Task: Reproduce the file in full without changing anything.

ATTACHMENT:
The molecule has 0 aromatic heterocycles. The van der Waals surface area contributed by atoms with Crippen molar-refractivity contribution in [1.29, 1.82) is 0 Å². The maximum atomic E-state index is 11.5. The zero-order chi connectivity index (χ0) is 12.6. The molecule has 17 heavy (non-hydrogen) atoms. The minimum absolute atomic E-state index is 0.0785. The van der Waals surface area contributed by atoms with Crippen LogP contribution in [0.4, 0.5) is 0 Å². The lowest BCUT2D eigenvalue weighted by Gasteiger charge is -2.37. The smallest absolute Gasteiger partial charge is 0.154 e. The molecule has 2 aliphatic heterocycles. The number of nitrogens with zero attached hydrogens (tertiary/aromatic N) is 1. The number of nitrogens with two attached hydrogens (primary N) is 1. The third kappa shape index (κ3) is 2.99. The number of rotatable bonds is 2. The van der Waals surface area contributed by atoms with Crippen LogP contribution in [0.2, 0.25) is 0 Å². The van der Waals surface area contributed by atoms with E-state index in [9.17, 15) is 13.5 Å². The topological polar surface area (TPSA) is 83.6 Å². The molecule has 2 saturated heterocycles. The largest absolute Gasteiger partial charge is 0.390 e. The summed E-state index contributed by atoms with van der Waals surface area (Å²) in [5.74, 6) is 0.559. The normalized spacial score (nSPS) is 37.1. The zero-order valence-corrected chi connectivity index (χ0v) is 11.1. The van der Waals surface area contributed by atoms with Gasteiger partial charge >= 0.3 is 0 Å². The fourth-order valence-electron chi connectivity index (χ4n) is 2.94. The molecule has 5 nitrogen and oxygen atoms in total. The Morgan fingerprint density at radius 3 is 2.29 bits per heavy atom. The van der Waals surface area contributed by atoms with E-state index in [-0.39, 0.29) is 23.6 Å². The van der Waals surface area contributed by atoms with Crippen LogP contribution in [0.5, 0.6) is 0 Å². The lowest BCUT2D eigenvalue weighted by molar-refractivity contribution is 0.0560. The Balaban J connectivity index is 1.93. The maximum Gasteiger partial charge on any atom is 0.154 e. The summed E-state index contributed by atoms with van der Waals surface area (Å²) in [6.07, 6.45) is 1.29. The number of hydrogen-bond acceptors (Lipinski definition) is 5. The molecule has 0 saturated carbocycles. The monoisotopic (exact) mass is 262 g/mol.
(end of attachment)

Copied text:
The molecule has 0 aromatic heterocycles. The van der Waals surface area contributed by atoms with Crippen molar-refractivity contribution in [1.29, 1.82) is 0 Å². The maximum atomic E-state index is 11.5. The zero-order chi connectivity index (χ0) is 12.6. The molecule has 17 heavy (non-hydrogen) atoms. The minimum absolute atomic E-state index is 0.0785. The van der Waals surface area contributed by atoms with Crippen LogP contribution in [0.4, 0.5) is 0 Å². The lowest BCUT2D eigenvalue weighted by Gasteiger charge is -2.37. The smallest absolute Gasteiger partial charge is 0.154 e. The molecule has 2 aliphatic heterocycles. The number of nitrogens with zero attached hydrogens (tertiary/aromatic N) is 1. The number of nitrogens with two attached hydrogens (primary N) is 1. The third kappa shape index (κ3) is 2.99. The number of rotatable bonds is 2. The van der Waals surface area contributed by atoms with Crippen LogP contribution in [0.2, 0.25) is 0 Å². The van der Waals surface area contributed by atoms with E-state index in [9.17, 15) is 13.5 Å². The topological polar surface area (TPSA) is 83.6 Å². The molecule has 2 saturated heterocycles. The largest absolute Gasteiger partial charge is 0.390 e. The summed E-state index contributed by atoms with van der Waals surface area (Å²) in [5.74, 6) is 0.559. The normalized spacial score (nSPS) is 37.1. The zero-order valence-corrected chi connectivity index (χ0v) is 11.1. The van der Waals surface area contributed by atoms with Gasteiger partial charge >= 0.3 is 0 Å². The fourth-order valence-electron chi connectivity index (χ4n) is 2.94. The molecule has 5 nitrogen and oxygen atoms in total. The Morgan fingerprint density at radius 3 is 2.29 bits per heavy atom. The van der Waals surface area contributed by atoms with E-state index in [-0.39, 0.29) is 23.6 Å². The van der Waals surface area contributed by atoms with Crippen LogP contribution in [0.5, 0.6) is 0 Å². The lowest BCUT2D eigenvalue weighted by molar-refractivity contribution is 0.0560. The Balaban J connectivity index is 1.93. The maximum Gasteiger partial charge on any atom is 0.154 e. The summed E-state index contributed by atoms with van der Waals surface area (Å²) in [6.07, 6.45) is 1.29. The number of hydrogen-bond acceptors (Lipinski definition) is 5. The molecule has 0 saturated carbocycles. The monoisotopic (exact) mass is 262 g/mol.